AN APPLICATION by Winston Silcott - who was cleared of the murder of PC Keith Blakelock - for his conviction for a 1984 killing to be referred to the Court of Appeal has been rejected by Michael Howard, the Home Secretary, writes Terry Kirby. The decision, announced yesterday, comes 18 months after the submission from Silcott's lawyers to the Home Office.
In 1991, Silcott's conviction for the murder of PC Blakelock during the Broadwater Farm riots in north London in 1985 was quashed by the Court of Appeal after doubts were cast on the reliability of his alleged confession. At the time of the riots, Silcott was on remand for the murder of Anthony Smith, a boxer whom he stabbed at a party in 1984. He was convicted before the Blakelock trial. According to Silcott's lawyers, the new dossier in the Smith case included a statement from a witness which, along with other evidence, showed that Silcott had acted in reasonable self-defence.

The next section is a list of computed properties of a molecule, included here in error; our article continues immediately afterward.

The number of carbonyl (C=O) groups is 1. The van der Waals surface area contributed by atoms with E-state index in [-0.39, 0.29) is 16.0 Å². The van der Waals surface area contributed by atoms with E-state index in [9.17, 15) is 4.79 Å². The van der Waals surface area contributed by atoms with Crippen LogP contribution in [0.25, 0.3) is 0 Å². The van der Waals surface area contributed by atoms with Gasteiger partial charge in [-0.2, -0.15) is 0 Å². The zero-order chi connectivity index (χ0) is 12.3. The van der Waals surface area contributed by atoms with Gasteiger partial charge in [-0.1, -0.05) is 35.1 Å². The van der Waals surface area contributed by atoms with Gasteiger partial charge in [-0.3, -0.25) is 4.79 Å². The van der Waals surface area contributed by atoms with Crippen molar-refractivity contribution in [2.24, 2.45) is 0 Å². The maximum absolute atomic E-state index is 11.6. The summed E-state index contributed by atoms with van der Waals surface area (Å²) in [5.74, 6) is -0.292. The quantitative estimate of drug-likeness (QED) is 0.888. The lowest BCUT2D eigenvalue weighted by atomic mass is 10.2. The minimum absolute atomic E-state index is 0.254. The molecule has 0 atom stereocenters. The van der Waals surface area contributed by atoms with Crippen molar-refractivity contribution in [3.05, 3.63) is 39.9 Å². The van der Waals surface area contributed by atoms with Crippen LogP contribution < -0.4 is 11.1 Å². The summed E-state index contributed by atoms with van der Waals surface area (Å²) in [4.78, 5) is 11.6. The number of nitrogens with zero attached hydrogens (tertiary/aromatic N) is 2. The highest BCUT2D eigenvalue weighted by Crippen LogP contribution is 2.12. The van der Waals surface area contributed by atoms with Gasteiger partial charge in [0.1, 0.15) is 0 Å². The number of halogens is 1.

A Home Office spokesman said that Mr Howard had taken those matters into account. In a statement from Swaleside prison, Kent, Silcott said yesterday: 'I cannot say I am surprised given the present Home Secretary and the climate in the criminal justice system. Whatever matters we put forward would have been rejected.'Reuse content